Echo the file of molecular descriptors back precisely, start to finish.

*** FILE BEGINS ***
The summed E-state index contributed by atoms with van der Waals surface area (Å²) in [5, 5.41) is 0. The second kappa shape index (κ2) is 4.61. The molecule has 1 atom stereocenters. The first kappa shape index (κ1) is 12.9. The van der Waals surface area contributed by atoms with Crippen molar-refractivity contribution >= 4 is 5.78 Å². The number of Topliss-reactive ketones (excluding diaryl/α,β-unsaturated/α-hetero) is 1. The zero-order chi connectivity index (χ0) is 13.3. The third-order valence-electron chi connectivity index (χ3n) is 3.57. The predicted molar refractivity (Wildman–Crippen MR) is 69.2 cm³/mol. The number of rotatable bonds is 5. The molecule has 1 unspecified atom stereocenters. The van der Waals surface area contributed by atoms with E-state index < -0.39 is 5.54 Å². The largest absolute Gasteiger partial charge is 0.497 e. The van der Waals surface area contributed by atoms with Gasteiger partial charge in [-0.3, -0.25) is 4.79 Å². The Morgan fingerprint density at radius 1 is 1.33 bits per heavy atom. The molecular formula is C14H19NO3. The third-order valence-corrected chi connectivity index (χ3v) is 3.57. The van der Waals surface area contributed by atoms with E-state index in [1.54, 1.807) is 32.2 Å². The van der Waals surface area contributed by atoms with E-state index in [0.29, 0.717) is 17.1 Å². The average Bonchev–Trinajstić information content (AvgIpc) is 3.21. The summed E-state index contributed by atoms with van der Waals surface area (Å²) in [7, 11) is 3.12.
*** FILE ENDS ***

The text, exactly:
The summed E-state index contributed by atoms with van der Waals surface area (Å²) in [5, 5.41) is 0. The second kappa shape index (κ2) is 4.61. The molecule has 1 atom stereocenters. The first kappa shape index (κ1) is 12.9. The van der Waals surface area contributed by atoms with Crippen molar-refractivity contribution >= 4 is 5.78 Å². The number of Topliss-reactive ketones (excluding diaryl/α,β-unsaturated/α-hetero) is 1. The zero-order chi connectivity index (χ0) is 13.3. The third-order valence-electron chi connectivity index (χ3n) is 3.57. The predicted molar refractivity (Wildman–Crippen MR) is 69.2 cm³/mol. The number of rotatable bonds is 5. The molecule has 1 unspecified atom stereocenters. The van der Waals surface area contributed by atoms with E-state index < -0.39 is 5.54 Å². The largest absolute Gasteiger partial charge is 0.497 e. The van der Waals surface area contributed by atoms with Gasteiger partial charge in [-0.3, -0.25) is 4.79 Å². The Morgan fingerprint density at radius 1 is 1.33 bits per heavy atom. The molecular formula is C14H19NO3. The third-order valence-corrected chi connectivity index (χ3v) is 3.57. The van der Waals surface area contributed by atoms with E-state index in [1.54, 1.807) is 32.2 Å². The van der Waals surface area contributed by atoms with E-state index in [0.29, 0.717) is 17.1 Å². The average Bonchev–Trinajstić information content (AvgIpc) is 3.21. The summed E-state index contributed by atoms with van der Waals surface area (Å²) in [7, 11) is 3.12.